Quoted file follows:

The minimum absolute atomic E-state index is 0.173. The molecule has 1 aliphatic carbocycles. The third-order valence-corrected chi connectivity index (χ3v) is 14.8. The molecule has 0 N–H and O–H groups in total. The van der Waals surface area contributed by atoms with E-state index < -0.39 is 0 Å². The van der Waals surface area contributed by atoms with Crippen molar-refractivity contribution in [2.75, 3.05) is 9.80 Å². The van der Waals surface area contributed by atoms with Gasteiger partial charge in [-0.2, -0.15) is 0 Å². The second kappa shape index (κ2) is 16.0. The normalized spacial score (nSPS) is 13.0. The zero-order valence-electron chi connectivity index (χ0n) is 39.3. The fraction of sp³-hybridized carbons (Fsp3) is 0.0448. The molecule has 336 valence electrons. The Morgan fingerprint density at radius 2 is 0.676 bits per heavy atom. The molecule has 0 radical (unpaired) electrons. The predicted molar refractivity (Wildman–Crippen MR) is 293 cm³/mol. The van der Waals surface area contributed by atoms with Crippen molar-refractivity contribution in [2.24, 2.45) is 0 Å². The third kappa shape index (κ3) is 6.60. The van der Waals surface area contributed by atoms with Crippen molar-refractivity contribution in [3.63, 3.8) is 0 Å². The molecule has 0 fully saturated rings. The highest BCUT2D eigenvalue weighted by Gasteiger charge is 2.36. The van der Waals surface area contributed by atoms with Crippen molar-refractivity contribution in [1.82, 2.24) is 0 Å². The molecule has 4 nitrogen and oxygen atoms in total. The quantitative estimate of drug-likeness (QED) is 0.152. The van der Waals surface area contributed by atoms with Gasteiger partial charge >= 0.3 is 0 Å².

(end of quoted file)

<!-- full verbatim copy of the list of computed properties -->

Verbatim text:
The minimum absolute atomic E-state index is 0.173. The molecule has 1 aliphatic carbocycles. The third-order valence-corrected chi connectivity index (χ3v) is 14.8. The molecule has 0 N–H and O–H groups in total. The van der Waals surface area contributed by atoms with E-state index < -0.39 is 0 Å². The van der Waals surface area contributed by atoms with Crippen molar-refractivity contribution in [2.75, 3.05) is 9.80 Å². The van der Waals surface area contributed by atoms with Gasteiger partial charge in [-0.2, -0.15) is 0 Å². The second kappa shape index (κ2) is 16.0. The normalized spacial score (nSPS) is 13.0. The zero-order valence-electron chi connectivity index (χ0n) is 39.3. The fraction of sp³-hybridized carbons (Fsp3) is 0.0448. The molecule has 336 valence electrons. The Morgan fingerprint density at radius 2 is 0.676 bits per heavy atom. The molecule has 0 radical (unpaired) electrons. The predicted molar refractivity (Wildman–Crippen MR) is 293 cm³/mol. The van der Waals surface area contributed by atoms with Crippen molar-refractivity contribution in [2.24, 2.45) is 0 Å². The third kappa shape index (κ3) is 6.60. The van der Waals surface area contributed by atoms with Crippen molar-refractivity contribution in [3.63, 3.8) is 0 Å². The molecule has 0 fully saturated rings. The highest BCUT2D eigenvalue weighted by Gasteiger charge is 2.36. The van der Waals surface area contributed by atoms with Crippen molar-refractivity contribution in [1.82, 2.24) is 0 Å². The molecule has 4 nitrogen and oxygen atoms in total. The quantitative estimate of drug-likeness (QED) is 0.152. The van der Waals surface area contributed by atoms with Gasteiger partial charge >= 0.3 is 0 Å².